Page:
On a New Christian Humanism (in Education)

Last spring, I gave a talk called “Notes on a New Humanism in Legal Education,” organized by the Center for Law and the Human Person at Catholic University of America’s Columbus School of Law. In it, I argued that one possible model for the future of legal education might be take inspiration from the Christian humanist tradition of education pressed by various late medieval and early Renaissance thinkers (and ably described by Professor James Hankins, for example here and here).

So I was very interested to see this new book out in December, The Wisdom of Our Ancestors: Conservative Humanism and the Western Tradition (Notre Dame Press), by Graham James McAleer and Alexander S. Rosenthal-Pubul. The book presents an interesting intellectual reconstruction of the humanist tradition, offering up something the authors call “conservative humanism.” A book worth engaging.

In this book, Graham McAleer and Alexander Rosenthal-Pubul offer a renewed vision of conservatism for the twenty-first century. Taking their inspiration from the late Roger Scruton, the authors begin with a simple question: What, after all, is the meaning of conservatism? In reply, they make a case for a political orientation that they call “conservative humanism,” which threads a middle way between liberal universalism and its ideological alternatives. This vision of conservatism is rooted in the humanist tradition (that is, classical humanism, Christian humanism, and secular humanism), which the authors take to be the hallmark of Western civilizational identity. At its core, conservative humanism attempts to reconcile universal moral values (rooted in natural law) with local, particularist loyalties. In articulating this position, the authors show that the West—contra various contemporary critics—does, in fact, have a great deal of wisdom to offer.

The authors begin with an overview of the conservative thought world, situating their proposal relative to two major poles: liberalism and nationalism. They move on to show that conservatism must fundamentally take the form of a defense of humanism, the “master idea of our civilization.” The ensuing chapters articulate various aspects of conservative humanism, including its metaphysical, institutional, legal, philosophical, and economic dimensions. Largely rooted in the Anglo-Continental conservative tradition, the work offers fresh perspectives for North American conservatism.

Around the Web

Here are some important law-and-religion news stories from around the web:

  • In In re Parks v. Commissioner of Labor, the Appellate Division of the New York State Supreme Court upheld the denial of unemployment compensation to a medical center security guard who was terminated for refusing to comply with a Covid vaccine mandate. The court ruled that the state mandate did not allow for a religious exemption, and the security guard’s religious beliefs did not excuse compliance with a valid, religion-neutral law of general applicability. The court held that when employment is terminated due to noncompliance with such a law, even when the motives for noncompliance are religious in nature, the First Amendment does not prevent the denial of unemployment insurance benefits if the mandate has a “rational public-health basis” and is justified by a compelling government interest.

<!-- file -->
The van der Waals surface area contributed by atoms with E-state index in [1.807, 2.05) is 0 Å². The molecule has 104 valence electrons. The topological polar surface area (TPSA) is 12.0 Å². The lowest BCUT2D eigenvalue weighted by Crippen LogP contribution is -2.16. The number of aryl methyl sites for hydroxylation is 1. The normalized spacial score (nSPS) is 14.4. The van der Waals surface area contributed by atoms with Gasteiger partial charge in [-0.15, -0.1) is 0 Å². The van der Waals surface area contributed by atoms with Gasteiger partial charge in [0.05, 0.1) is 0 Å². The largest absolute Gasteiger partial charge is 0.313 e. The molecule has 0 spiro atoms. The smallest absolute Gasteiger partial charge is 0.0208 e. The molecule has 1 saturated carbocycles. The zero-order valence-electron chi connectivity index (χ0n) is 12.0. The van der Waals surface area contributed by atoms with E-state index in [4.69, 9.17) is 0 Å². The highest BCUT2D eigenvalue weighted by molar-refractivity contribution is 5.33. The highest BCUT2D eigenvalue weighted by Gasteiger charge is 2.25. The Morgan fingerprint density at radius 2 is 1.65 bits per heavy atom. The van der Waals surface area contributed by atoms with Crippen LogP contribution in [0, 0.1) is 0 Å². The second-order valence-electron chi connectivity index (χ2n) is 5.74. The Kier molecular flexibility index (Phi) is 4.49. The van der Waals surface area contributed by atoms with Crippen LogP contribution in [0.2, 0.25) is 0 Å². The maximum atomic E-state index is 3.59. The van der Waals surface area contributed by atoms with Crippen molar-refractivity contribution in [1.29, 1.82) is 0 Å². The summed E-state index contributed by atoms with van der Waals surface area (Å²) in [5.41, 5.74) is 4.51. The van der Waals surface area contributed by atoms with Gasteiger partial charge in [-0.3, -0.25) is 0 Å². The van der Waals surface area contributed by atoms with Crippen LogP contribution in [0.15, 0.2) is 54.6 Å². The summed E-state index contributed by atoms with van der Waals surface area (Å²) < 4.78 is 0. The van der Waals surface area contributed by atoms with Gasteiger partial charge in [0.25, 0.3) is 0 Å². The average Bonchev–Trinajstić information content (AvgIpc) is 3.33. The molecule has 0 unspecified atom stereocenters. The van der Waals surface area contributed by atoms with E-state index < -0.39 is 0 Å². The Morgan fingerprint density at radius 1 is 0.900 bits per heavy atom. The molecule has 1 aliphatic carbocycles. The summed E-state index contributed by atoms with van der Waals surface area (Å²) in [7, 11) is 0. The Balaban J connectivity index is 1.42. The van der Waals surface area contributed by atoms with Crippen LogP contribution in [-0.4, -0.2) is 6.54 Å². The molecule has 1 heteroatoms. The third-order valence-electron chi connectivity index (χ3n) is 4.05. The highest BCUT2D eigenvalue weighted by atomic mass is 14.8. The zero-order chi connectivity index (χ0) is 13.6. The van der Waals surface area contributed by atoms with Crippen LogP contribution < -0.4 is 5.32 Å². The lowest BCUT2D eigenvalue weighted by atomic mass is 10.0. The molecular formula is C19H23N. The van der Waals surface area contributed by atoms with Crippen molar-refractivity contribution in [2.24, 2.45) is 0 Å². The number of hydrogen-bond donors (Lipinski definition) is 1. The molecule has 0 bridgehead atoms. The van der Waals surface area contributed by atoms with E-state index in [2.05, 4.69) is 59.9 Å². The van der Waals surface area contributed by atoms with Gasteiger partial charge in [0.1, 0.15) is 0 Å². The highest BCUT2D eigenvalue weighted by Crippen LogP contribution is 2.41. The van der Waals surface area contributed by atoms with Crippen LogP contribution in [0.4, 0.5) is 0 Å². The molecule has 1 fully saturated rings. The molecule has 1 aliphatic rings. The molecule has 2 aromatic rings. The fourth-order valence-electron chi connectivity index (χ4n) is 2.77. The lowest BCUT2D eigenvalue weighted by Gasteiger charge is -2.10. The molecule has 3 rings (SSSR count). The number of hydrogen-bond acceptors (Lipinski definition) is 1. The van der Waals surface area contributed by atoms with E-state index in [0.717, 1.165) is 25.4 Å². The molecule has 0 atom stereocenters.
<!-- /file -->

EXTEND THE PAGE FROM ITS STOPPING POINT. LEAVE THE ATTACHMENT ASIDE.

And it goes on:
• New York City Mayor Eric Adams announced a new initiative allowing mosques to broadcast the call to prayer on Fridays and during Ramadan without requiring a permit. The initiative comes with new legal guidance from the NYPD, emphasizing that the call to prayer is permitted in the city despite sound restrictions in neighborhoods. Mosques can now broadcast the call to prayer on Fridays from 12:30 PM to 1:30 PM and during the sunset prayers throughout Ramadan, with collaborative efforts between the NYPD Community Affairs Bureau and Muslim faith leaders to ensure compliance with noise regulations.
  • In Rutan-Ram v. Tennessee Department of Children’s Services, the Court of Appeals of Tennessee reversed the decision of a trial court that held a Jewish couple did not have standing to sue the Tennessee Department of Children’s Services. The couple sued because they were denied foster training by a state-subsidized child-placement agency because they did not share the agency’s religious beliefs. The court held that there was an injury in fact because the Tennessee statute that protected faith-based agencies from providing services to those that did not share their belief made it more difficult for members of one group to obtain services.
  • In Lax v. City University of New York, the New York Kings County Supreme Court allowed five Orthodox Jewish faculty members at Kingsborough Community College to proceed with their religious hostile work environment and retaliation claims against the school. The Jewish faculty members allege that they have been subjected to pervasive discrimination by another faculty group called the Progressive Faculty Caucus (PFC). 
  • The U.S. Conference of Catholic Bishops filed an amicus brief with the Supreme Court in a case regarding whether, consistent with the Second Amendment, the government may prohibit firearm possession by a person with a domestic violence restraining order. The brief states that the bishops support measures that control the sale and use of firearms and make them safer.
  • Kentucky, Alabama, Arkansas, Idaho, Iowa, Mississippi, Missouri, Montana, Nebraska, South Carolina, Tennessee, Texas, Utah, and West Virginia all signed an amicus brief supporting certiorari in a case challenging a New York law that bars counseling within a hundred feet of an abortion clinic, including on public sidewalks. The Second Circuit upheld the law based on Hill v. Colorado (2000).